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Whole Wheat Freezer Bread dough, with a bowl and spoon – no mixer needed!

Whole wheat loaf from frozen dough, sliced

Even if you love to bake, there are times it can be a challenge to keep fresh bread in the house! I am going to show you how to take your 2 hands, a bowl, and a wooden spoon to mix large batch of bread dough, enough for 4 loaves, but instead of baking it right now, you will freeze it! Once a week or so, you can thaw a piece of dough and bake a fresh loaf of homemade bread. That’s right, a fresh loaf of bread each week for a month, and only one mess to clean up. 

Ingredients

3 tablespoons (28 g) yeast (regular or instant is fine)

5 1/4 cups (1192 g or 1245 ml or 1.25 liters) lukewarm water (can use part milk or potato water)

1/4 cup (84 g) molasses, honey, or sweetener of choice

1/4 cup (57 g) olive oil or melted butter + extra for your work surface and for coating the dough

4 teaspoons (24 g) salt

3 cups (375 g) all-purpose or bread flour (strong white flour)

9 Cups (1,080 g) whole wheat flour (wholemeal flour)

Note: If you have a grain mill, you will need 6 cups (1,080 g) of wheat

Supplies:

Freezer – because this is a freezer recipe

Extra-large mixing bowl, 8-quarts (7.5 liters) is a good size. You want a big bowl that allows room at the top for stirring without overflow. A big crockery bowl, giant stainless steel salad bowl, enamel or plastic dishpan, a plastic dishpan all work

Sturdy wooden spoon with a long handle or a Danish dough whisk (even better!)

Bowl scraper or dough card

Bench knife or a large chef’s knife

2 large (21×15-inch / 53×38 cm) cookie sheets

Plastic wrap and/or parchment paper

2 gallon-size Ziploc freezer bags

Instructions

1.  Prepare space in your freezer for two cookie sheets. Line cookie sheets with silicone mats, plastic wrap, or parchment paper and set aside. Label gallon-size freezer bags. This bread dough lasts in the freezer for four weeks, so look at the calendar and count 4 weeks ahead. Mark that as a best by date on the bags. This is the date you will want to bake the bread dough by because that is when the yeast is still active.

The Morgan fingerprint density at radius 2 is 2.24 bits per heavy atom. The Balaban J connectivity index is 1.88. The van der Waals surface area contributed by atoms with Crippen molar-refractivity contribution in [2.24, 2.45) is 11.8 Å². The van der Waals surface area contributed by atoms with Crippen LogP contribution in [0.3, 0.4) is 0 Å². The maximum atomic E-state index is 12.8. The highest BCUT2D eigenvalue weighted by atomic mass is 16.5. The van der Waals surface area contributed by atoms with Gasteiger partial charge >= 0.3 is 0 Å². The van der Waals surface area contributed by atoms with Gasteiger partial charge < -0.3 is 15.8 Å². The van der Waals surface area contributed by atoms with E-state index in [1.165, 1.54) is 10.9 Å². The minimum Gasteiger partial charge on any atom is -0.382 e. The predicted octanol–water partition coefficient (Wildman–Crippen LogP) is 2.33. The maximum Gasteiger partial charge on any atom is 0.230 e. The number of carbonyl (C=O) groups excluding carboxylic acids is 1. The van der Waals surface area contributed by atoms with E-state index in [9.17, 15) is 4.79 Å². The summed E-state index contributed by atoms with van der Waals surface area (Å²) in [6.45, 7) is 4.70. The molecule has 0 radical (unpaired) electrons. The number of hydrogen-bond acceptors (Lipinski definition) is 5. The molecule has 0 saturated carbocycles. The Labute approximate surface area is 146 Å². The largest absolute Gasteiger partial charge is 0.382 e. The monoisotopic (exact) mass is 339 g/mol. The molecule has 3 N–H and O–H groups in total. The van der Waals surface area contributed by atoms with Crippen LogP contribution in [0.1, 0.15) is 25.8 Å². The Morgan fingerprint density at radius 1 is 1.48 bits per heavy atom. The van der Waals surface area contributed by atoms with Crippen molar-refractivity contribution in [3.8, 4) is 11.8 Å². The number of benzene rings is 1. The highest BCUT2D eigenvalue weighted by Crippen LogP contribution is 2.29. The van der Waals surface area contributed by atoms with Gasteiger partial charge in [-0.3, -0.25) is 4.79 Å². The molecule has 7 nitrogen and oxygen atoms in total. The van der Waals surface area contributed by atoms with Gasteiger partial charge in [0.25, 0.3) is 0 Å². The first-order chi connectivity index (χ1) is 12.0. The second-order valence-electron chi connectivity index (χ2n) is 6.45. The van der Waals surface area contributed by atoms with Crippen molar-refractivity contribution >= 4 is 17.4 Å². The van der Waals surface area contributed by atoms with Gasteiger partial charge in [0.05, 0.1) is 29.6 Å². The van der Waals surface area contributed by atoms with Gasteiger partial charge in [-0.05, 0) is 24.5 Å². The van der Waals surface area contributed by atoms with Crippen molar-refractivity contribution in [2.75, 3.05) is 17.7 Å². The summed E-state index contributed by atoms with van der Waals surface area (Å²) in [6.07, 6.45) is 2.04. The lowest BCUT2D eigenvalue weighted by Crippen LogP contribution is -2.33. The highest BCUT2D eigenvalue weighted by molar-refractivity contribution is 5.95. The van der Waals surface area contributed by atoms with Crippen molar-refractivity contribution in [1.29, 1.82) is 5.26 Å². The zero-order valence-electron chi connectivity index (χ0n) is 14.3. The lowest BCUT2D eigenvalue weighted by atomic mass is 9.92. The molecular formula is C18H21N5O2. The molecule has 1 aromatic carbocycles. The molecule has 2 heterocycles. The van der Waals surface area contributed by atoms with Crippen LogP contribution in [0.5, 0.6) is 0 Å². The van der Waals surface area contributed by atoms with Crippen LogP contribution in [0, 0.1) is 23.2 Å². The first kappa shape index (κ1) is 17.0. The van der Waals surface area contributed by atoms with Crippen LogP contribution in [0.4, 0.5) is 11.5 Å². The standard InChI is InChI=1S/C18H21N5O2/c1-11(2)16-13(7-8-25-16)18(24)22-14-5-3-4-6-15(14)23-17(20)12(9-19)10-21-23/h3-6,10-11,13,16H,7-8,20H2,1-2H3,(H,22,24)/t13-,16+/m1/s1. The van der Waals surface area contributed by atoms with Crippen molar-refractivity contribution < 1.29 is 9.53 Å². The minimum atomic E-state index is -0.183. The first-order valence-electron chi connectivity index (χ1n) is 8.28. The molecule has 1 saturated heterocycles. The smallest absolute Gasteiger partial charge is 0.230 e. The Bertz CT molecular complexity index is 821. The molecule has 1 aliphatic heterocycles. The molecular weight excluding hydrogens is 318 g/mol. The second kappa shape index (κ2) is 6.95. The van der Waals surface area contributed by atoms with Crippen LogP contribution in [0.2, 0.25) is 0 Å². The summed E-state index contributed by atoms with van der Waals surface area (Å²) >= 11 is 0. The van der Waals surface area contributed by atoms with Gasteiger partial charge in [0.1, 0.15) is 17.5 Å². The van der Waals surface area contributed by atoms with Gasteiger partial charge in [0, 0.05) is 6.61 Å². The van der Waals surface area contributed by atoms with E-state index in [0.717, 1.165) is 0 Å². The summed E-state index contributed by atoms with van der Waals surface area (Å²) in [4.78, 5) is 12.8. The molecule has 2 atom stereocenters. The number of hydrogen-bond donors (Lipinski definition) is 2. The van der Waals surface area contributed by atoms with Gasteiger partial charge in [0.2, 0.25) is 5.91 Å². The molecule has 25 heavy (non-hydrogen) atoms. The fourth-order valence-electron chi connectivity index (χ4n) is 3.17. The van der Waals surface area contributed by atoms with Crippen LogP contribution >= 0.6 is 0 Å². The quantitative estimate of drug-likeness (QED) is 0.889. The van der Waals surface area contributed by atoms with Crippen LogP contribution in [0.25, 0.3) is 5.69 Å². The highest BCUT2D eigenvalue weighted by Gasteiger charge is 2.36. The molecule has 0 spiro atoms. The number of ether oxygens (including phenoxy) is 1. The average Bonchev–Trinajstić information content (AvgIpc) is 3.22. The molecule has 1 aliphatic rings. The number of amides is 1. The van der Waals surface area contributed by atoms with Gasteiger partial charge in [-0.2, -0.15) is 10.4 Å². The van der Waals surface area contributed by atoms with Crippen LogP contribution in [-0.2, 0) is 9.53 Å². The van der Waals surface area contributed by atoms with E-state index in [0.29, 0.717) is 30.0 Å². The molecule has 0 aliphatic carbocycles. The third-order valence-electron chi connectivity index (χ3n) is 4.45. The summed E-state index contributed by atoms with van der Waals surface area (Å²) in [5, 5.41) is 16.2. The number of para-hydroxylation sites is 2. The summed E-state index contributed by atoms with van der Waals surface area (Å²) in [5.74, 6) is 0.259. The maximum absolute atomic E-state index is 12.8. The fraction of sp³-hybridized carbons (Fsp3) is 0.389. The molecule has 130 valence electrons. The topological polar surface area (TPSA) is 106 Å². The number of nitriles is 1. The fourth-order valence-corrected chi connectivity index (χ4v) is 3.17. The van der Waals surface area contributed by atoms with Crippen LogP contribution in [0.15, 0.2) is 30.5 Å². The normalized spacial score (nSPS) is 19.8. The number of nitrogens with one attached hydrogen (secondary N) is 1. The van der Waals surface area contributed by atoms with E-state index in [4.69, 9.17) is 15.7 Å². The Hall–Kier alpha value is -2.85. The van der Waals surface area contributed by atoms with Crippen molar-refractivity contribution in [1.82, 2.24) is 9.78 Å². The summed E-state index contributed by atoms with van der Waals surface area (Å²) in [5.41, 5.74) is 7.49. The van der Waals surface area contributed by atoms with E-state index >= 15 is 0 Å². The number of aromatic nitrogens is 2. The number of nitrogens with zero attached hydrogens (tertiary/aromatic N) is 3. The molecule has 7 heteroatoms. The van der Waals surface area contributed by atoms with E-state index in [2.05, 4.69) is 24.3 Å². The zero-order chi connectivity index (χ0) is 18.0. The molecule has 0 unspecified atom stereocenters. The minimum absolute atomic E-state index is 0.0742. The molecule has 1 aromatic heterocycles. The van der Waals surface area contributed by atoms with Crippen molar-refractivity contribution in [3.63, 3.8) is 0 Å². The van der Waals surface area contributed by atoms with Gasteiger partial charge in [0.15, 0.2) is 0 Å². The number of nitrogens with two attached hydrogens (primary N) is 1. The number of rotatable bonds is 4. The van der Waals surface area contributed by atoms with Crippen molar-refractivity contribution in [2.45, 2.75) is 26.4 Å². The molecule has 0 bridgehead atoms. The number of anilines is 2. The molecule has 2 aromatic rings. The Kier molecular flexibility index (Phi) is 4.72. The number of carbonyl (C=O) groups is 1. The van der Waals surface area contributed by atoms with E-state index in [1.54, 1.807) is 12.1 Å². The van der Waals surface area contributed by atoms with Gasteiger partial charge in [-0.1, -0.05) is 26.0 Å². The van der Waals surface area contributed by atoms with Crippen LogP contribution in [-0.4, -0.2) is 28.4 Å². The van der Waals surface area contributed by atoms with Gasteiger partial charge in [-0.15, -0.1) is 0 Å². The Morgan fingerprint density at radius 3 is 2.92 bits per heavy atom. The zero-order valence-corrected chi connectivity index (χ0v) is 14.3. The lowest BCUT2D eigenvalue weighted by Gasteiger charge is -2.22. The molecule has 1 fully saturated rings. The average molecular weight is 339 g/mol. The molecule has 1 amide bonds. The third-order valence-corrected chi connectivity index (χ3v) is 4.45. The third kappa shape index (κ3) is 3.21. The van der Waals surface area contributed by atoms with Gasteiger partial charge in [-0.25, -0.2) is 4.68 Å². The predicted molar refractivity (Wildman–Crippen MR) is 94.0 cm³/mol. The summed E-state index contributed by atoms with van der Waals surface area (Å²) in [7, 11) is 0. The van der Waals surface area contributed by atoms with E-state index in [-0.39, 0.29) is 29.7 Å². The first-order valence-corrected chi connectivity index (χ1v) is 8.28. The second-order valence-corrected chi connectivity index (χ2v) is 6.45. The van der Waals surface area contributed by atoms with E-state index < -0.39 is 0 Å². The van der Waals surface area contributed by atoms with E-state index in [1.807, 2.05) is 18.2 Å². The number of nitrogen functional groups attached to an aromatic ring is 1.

2.  Measure the yeast and lukewarm water into the mixing bowl, stir, and give it a few minutes to dissolve. Then add molasses, fat, and salt. Add the white flour and stir well. Begin adding the whole wheat flour a cup at time, stirring it in as you go. If you have a dough whisk, you will appreciate how much easier it is to stir than it is with a wooden spoon. The dough will begin to pull away from the bowl and form a mass. When this happens, stop stirring and let the dough rest covered, for 5-10 minutes to allow the bran particles in the whole wheat flour to absorb water. This makes kneading easier.

 

3. Meanwhile, oil a work surface with a comfortable height, such as a table or counter, and sprinkle some of the flour called for in the recipe over it.  

 

3. Turn the dough out onto our prepared surface. Time to knead! Rub a teaspoon of oil into the palms of your hands to keep the dough from sticking. Keep a bowl scraper handy – or a rubber spatula will work. Pick up the edge of the dough farthest away from you and fold it towards yourself. Press down with the heel of your hand, or both hands. Rotate the dough a quarter turn, pick up the dough, and press down. Knead for 8-12 minutes.